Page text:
Aunt Rachel's Infinitely Adaptable Asian Chicken Soup
Updated: Aug 17, 2019
My aunt Rachel, who is an excellent cook, recently shared this recipe (and many other great ones) with me. It has quickly become a family favorite.
Okay, infinite adaptations might be an exaggeration. But I consulted my uncle Jason who is an engineer, and with Aunt Rachel's list of adaptations (below), a conservative estimate would give 32,767 ways you can customize this soup. For those of you who aren't familiar with my math skills, you should be very impressed with me right now; I had to use, like, Pascal's triangle.
And if thirty two thousand possible dinners isn't enough excitement for you (it is for me), as a byproduct of making your own quick-chicken broth, you are also left with beautiful poached chicken breasts, which you can use to add protein to a number of dishes throughout the week: in wraps, sandwiches, or salads. So if you ask me, the limit does not exist. This is really the ultimate meal-prep recipe.
Makes around 6 cups (3 good servings) of soup. The soup is naturally gluten-free and dairy free but adding soy sauce or wheat noodles can change affect its gluten-free status.
Ingredients for the broth base:
3 bone-in chicken breasts, skin removed
1-2 heaping tablespoons kosher salt, to taste
--PREPARE THE OTHER INGREDIENTS AFTER STEP 1 IN METHOD SECTION BELOW--
1 hand-size piece of fresh ginger, peeled and sliced look for shiny skin for best freshness
8-10 cloves garlic, left whole, or crushed for stronger flavor
2-3 carrots, peeled and halved while she's at it, Aunt Rachel peel and cuts extra carrots to put in the fridge as ready-to-go snack for later
1 onion, peeled and quartered
5-10 whole peppercorns (take them out of your pepper grinder)
Suggested but optional additions to the broth base:
1 small sweet potato, peeled and quartered
2 boneless skinless chicken thighs (for extra heartiness)
1-2 stocks celery, washed and trimmed
Place the chicken breasts (and thighs if you are using) in a large pot and add enough water to cover the tops of all of them, but not so much extra water that the broth will be weak. Add the salt and set over medium high heat as you prep the vegetables.
Prep the vegetables as described in the ingredients list, and add them one-by-one to the pot with the chicken, as you prepare them. When the ginger, garlic, carrots, onion, and peppercorns are in the pot, bring to a boil. If you're using sweet potato or celery, add it here.
Once at a boil, reduce to a simmer and cover with the lid slightly propped open to allow some steam to escape. Simmer on low 30-40 minutes while you relax, clean up, and prep mix-ins if enjoying immediately.
After 30 minutes or so, taste the broth for depth of flavor. It will be more pale than the average chicken noodle soup, but should have a lot of flavor. Taste also for salt, but keep in mind that if you add soy sauce or miso paste to the broth, those ingredients bring their own salt.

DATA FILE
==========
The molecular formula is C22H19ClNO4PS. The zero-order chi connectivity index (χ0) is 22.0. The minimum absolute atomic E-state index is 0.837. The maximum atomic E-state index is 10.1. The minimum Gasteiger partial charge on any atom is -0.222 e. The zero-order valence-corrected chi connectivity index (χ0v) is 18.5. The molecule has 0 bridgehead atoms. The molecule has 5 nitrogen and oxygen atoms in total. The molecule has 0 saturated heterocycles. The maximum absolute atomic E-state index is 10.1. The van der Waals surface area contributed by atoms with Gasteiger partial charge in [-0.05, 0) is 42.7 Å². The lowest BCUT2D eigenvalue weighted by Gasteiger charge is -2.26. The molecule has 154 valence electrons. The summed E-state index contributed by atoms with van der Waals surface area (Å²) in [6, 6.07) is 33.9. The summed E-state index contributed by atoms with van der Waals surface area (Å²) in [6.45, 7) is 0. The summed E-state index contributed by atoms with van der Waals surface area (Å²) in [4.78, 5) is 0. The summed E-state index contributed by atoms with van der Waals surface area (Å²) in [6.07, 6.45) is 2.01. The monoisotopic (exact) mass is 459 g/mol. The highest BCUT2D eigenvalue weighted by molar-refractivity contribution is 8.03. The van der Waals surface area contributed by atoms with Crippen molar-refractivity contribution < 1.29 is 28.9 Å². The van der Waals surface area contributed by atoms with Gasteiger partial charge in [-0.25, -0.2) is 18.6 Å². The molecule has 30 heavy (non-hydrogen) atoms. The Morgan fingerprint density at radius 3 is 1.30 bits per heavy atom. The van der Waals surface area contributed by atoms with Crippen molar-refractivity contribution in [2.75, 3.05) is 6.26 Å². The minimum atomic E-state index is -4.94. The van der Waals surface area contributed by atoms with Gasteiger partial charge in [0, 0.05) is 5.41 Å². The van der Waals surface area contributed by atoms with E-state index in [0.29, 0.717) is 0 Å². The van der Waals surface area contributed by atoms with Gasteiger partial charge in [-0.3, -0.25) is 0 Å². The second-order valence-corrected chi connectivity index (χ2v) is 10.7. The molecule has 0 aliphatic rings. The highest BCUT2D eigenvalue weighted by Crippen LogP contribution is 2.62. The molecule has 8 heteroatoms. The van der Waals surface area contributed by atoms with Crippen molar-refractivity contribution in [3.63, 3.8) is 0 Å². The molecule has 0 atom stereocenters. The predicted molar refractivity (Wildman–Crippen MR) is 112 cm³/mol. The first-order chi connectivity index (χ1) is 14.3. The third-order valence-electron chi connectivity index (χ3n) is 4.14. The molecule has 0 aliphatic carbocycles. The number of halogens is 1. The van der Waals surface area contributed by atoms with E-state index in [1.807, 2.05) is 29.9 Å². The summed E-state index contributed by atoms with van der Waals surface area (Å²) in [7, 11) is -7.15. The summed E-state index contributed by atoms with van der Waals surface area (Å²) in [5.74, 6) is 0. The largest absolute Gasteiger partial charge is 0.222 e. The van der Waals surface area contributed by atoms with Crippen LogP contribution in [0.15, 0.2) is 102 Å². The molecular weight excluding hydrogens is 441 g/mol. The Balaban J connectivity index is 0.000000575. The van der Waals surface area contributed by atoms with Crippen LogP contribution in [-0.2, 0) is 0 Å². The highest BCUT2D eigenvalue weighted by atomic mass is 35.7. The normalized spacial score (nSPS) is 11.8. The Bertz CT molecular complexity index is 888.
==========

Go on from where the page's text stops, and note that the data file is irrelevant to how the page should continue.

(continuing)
Remove the chicken and set aside, and strain the soup into a bowl to remove the cooking vegetables.
With what you don't use immediately: let cool slightly before storing in an airtight container in the fridge for up to a week.
Suggested customizations to mix and match in finished soup:
1 portion plain ramen, udon, or other asian noodles, cooked to package instructions
1-2 tablespoons soy sauce into the broth
Uncle David's way: a squeeze of sriracha, hoisin, fresh lime, and basil (reminds him of phở)
Quickly sautéed shittake mushrooms (stems removed), bok choy, sliced snow peas, and onion in sesame or chili oil with a splash of soy sauce and mirin
Fresh sliced carrots, bok choy and scallions
Thinly sliced jalapeños or fresh chili
Prepared dumplings (cooked package instructions)
Shichimi togarashi seasoning
Dried seaweed snacks
Thinly sliced napa cabbage and asian hot sauce
1-2 tablespoons miso paste, to taste
Comments on serving and mix-ins:
Because this soup starts with a universal east-Asian flavor profile, you can take it in many different directions depending on what you add. You can keep the broth base plain and add customizations by the serving, to order.
My favorite way reminds me of a rich chinese-style wonton soup: adding a dash of soy sauce and sliced scallions. You can't go wrong with a squeeze of Asian hot sauce in there, either.
Dissolving in 1-2 tablespoons of miso paste makes it taste like it came from your favorite Japanese spot. It's easier to mix in the paste when you simmer the stock in a small sauce pan on the stove.
To take a Vietnamese-inspired route, My Uncle David likes seasoning it with the usual phở accoutrements.
Aunt Rachel prefers the sautéed vegetables.
No matter what you do, play around with herbs at seasonings and enjoy!
Jeremy Scheck is the founder and editor-in-chief of Collegetown Kitchen and After School Bakery. He is a student at Cornell University in the class of 2022 studying Spanish, Italian, and nutrition. Aproveche, buon appetito and bon appétit!